The motion of rotation is that which produces day and night on the surface of the moon; save that there is only one day and one night in the lunar month, each lasting three hundred and fifty-four and one-third hours. But, happily for her, the face turned toward the terrestrial globe is illuminated by it with an intensity equal to that of fourteen moons. As to the other face, always invisible to us, it has of necessity three hundred and fifty-four hours of absolute night, tempered only by that “pale glimmer which falls upon it from the stars.”
Some well-intentioned, but rather obstinate persons, could not at first comprehend how, if the moon displays invariably the same face to the earth during her revolution, she can describe one turn round herself. To such they answered, “Go into your dining-room, and walk round the table in such a way as to always keep your face turned toward the center; by the time you will have achieved one complete round you will have completed one turn around yourself, since your eye will have traversed successively every point of the room. Well, then, the room is the heavens, the table is the earth, and the moon is yourself.” And they would go away delighted.
So, then the moon displays invariably the same face to the earth; nevertheless, to be quite exact, it is necessary to add that, in consequence of certain fluctuations of north and south, and of west and east, termed her libration, she permits rather more than half, that is to say, five-sevenths, to be seen.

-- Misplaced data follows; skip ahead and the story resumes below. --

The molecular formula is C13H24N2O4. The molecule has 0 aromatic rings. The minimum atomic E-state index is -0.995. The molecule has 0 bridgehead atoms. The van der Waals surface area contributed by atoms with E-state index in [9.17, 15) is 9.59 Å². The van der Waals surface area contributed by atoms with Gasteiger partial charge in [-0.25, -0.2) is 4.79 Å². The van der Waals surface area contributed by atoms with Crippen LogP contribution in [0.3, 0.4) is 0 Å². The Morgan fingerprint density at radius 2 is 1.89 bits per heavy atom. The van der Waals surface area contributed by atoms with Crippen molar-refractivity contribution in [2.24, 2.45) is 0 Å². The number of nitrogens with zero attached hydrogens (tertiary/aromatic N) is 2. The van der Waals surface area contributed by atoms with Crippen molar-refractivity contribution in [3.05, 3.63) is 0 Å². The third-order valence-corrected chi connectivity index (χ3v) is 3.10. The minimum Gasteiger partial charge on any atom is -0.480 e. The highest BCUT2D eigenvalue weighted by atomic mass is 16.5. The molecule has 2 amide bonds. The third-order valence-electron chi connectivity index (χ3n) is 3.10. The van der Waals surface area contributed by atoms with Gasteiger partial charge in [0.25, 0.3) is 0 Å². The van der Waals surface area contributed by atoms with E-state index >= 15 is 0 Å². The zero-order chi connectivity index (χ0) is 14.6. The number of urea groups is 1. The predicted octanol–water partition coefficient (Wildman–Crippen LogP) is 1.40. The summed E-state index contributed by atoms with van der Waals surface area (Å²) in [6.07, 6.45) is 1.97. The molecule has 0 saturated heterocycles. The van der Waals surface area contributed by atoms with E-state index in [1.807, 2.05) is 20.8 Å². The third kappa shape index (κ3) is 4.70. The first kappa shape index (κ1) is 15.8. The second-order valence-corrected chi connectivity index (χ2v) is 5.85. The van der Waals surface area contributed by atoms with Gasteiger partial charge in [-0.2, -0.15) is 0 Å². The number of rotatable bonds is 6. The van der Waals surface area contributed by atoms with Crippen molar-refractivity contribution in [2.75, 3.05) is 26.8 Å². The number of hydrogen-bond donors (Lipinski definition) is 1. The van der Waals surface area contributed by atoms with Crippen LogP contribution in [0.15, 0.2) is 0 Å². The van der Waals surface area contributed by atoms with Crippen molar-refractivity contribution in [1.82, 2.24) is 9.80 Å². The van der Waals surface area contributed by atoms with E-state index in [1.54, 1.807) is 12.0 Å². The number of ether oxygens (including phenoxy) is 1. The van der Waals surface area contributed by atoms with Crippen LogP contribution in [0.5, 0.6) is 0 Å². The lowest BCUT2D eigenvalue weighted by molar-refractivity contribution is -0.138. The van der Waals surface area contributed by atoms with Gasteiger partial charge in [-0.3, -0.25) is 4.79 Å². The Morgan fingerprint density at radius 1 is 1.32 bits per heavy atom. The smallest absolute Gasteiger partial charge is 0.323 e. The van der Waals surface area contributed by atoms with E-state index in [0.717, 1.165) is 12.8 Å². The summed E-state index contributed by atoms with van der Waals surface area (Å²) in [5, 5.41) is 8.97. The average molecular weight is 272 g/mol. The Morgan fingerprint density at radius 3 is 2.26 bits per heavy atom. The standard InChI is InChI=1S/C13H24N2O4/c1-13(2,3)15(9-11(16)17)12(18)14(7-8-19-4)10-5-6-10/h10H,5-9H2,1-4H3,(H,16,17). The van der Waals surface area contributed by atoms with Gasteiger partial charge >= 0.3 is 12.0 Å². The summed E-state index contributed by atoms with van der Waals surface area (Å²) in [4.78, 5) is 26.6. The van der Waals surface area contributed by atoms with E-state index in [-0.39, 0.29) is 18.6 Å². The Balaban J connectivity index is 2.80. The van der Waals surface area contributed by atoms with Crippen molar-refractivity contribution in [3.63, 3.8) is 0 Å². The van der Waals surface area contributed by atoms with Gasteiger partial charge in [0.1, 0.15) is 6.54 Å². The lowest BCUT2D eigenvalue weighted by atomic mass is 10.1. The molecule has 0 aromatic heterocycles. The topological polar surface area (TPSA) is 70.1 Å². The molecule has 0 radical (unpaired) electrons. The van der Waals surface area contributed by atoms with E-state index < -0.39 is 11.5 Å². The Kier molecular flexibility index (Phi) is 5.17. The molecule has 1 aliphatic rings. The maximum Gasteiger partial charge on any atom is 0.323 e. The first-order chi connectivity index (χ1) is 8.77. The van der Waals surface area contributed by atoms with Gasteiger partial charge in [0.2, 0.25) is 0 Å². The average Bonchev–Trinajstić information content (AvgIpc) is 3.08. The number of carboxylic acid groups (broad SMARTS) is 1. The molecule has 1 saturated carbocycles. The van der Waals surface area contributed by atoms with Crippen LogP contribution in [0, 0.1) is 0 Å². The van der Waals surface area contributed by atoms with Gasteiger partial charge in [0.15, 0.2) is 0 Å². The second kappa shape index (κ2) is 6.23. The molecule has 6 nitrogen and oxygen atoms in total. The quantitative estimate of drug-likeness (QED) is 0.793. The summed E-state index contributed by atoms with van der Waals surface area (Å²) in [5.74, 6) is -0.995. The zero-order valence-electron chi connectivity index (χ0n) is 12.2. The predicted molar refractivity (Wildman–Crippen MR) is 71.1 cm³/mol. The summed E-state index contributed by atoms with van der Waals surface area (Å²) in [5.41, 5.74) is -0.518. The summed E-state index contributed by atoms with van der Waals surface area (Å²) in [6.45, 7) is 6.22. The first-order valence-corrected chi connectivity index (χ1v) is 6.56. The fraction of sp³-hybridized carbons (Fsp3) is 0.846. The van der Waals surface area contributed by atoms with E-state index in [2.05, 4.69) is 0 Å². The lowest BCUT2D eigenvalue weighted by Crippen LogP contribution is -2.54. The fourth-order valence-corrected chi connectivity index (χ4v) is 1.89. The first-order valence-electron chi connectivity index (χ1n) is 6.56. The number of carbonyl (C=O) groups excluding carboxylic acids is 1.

As soon as the ignoramuses came to understand as much as the director of the observatory himself knew, they began to worry themselves regarding her revolution round the earth, whereupon twenty scientific reviews immediately came to the rescue. They pointed out to them that the firmament, with its infinitude of stars, may be considered as one vast dial-plate, upon which the moon travels, indicating the true time to all the inhabitants of the earth; that it is during this movement that the Queen of Night exhibits her different phases; that the moon is full when she is in opposition with the sun, that is when the three bodies are on the same straight line, the earth occupying the center; that she is new when she is in conjunction with the sun, that is, when she is between it and the earth; and, lastly that she is in her first or last quarter, when she makes with the sun and the earth an angle of which she herself occupies the apex.